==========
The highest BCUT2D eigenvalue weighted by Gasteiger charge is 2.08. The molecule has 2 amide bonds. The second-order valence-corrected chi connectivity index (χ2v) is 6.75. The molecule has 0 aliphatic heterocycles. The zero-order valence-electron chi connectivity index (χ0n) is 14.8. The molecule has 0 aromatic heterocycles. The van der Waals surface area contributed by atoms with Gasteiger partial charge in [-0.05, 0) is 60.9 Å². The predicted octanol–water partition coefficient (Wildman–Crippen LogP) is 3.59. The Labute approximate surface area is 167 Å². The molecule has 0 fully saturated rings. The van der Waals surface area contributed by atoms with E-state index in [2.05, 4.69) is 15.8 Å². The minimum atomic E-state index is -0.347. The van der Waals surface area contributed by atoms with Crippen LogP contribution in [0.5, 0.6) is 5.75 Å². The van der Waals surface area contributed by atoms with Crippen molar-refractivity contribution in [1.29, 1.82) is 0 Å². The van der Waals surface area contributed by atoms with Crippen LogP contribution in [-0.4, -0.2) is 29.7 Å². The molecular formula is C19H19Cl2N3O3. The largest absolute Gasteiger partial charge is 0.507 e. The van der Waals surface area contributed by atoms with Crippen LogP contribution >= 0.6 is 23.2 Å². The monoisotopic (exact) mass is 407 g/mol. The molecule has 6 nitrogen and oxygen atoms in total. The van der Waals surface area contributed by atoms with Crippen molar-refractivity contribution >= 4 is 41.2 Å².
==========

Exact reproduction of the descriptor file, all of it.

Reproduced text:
The highest BCUT2D eigenvalue weighted by Gasteiger charge is 2.08. The molecule has 2 amide bonds. The second-order valence-corrected chi connectivity index (χ2v) is 6.75. The molecule has 0 aliphatic heterocycles. The zero-order valence-electron chi connectivity index (χ0n) is 14.8. The molecule has 0 aromatic heterocycles. The van der Waals surface area contributed by atoms with Gasteiger partial charge in [-0.05, 0) is 60.9 Å². The predicted octanol–water partition coefficient (Wildman–Crippen LogP) is 3.59. The Labute approximate surface area is 167 Å². The molecule has 0 fully saturated rings. The van der Waals surface area contributed by atoms with E-state index in [2.05, 4.69) is 15.8 Å². The minimum atomic E-state index is -0.347. The van der Waals surface area contributed by atoms with Crippen LogP contribution in [0.5, 0.6) is 5.75 Å². The van der Waals surface area contributed by atoms with Crippen molar-refractivity contribution in [1.29, 1.82) is 0 Å². The van der Waals surface area contributed by atoms with Crippen LogP contribution in [-0.4, -0.2) is 29.7 Å². The molecular formula is C19H19Cl2N3O3. The largest absolute Gasteiger partial charge is 0.507 e. The van der Waals surface area contributed by atoms with Crippen LogP contribution >= 0.6 is 23.2 Å². The monoisotopic (exact) mass is 407 g/mol. The molecule has 6 nitrogen and oxygen atoms in total. The van der Waals surface area contributed by atoms with Crippen molar-refractivity contribution >= 4 is 41.2 Å².